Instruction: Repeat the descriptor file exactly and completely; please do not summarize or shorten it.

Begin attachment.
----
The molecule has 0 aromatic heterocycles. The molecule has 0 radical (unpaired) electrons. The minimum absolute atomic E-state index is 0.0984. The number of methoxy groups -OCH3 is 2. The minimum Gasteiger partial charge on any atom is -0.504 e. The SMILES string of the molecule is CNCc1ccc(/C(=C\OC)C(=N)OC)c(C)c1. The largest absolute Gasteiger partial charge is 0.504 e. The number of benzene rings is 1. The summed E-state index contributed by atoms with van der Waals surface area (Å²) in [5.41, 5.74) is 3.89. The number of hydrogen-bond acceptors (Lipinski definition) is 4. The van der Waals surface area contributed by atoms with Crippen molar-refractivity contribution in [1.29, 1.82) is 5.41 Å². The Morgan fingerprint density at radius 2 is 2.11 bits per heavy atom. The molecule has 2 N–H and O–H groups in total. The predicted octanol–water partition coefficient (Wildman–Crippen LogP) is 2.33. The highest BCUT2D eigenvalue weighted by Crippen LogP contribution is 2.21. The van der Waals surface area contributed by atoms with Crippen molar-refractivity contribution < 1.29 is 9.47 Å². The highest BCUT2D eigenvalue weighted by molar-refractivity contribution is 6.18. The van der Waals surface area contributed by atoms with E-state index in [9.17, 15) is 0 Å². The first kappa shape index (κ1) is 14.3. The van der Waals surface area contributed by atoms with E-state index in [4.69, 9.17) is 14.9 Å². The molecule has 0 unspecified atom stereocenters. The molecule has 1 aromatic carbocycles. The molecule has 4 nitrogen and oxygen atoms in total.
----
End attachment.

The molecule has 0 aromatic heterocycles. The molecule has 0 radical (unpaired) electrons. The minimum absolute atomic E-state index is 0.0984. The number of methoxy groups -OCH3 is 2. The minimum Gasteiger partial charge on any atom is -0.504 e. The SMILES string of the molecule is CNCc1ccc(/C(=C\OC)C(=N)OC)c(C)c1. The largest absolute Gasteiger partial charge is 0.504 e. The number of benzene rings is 1. The summed E-state index contributed by atoms with van der Waals surface area (Å²) in [5.41, 5.74) is 3.89. The number of hydrogen-bond acceptors (Lipinski definition) is 4. The van der Waals surface area contributed by atoms with Crippen molar-refractivity contribution in [1.29, 1.82) is 5.41 Å². The Morgan fingerprint density at radius 2 is 2.11 bits per heavy atom. The molecule has 2 N–H and O–H groups in total. The predicted octanol–water partition coefficient (Wildman–Crippen LogP) is 2.33. The highest BCUT2D eigenvalue weighted by Crippen LogP contribution is 2.21. The van der Waals surface area contributed by atoms with Crippen molar-refractivity contribution < 1.29 is 9.47 Å². The highest BCUT2D eigenvalue weighted by molar-refractivity contribution is 6.18. The van der Waals surface area contributed by atoms with E-state index in [9.17, 15) is 0 Å². The first kappa shape index (κ1) is 14.3. The van der Waals surface area contributed by atoms with E-state index in [4.69, 9.17) is 14.9 Å². The molecule has 0 unspecified atom stereocenters. The molecule has 1 aromatic carbocycles. The molecule has 4 nitrogen and oxygen atoms in total.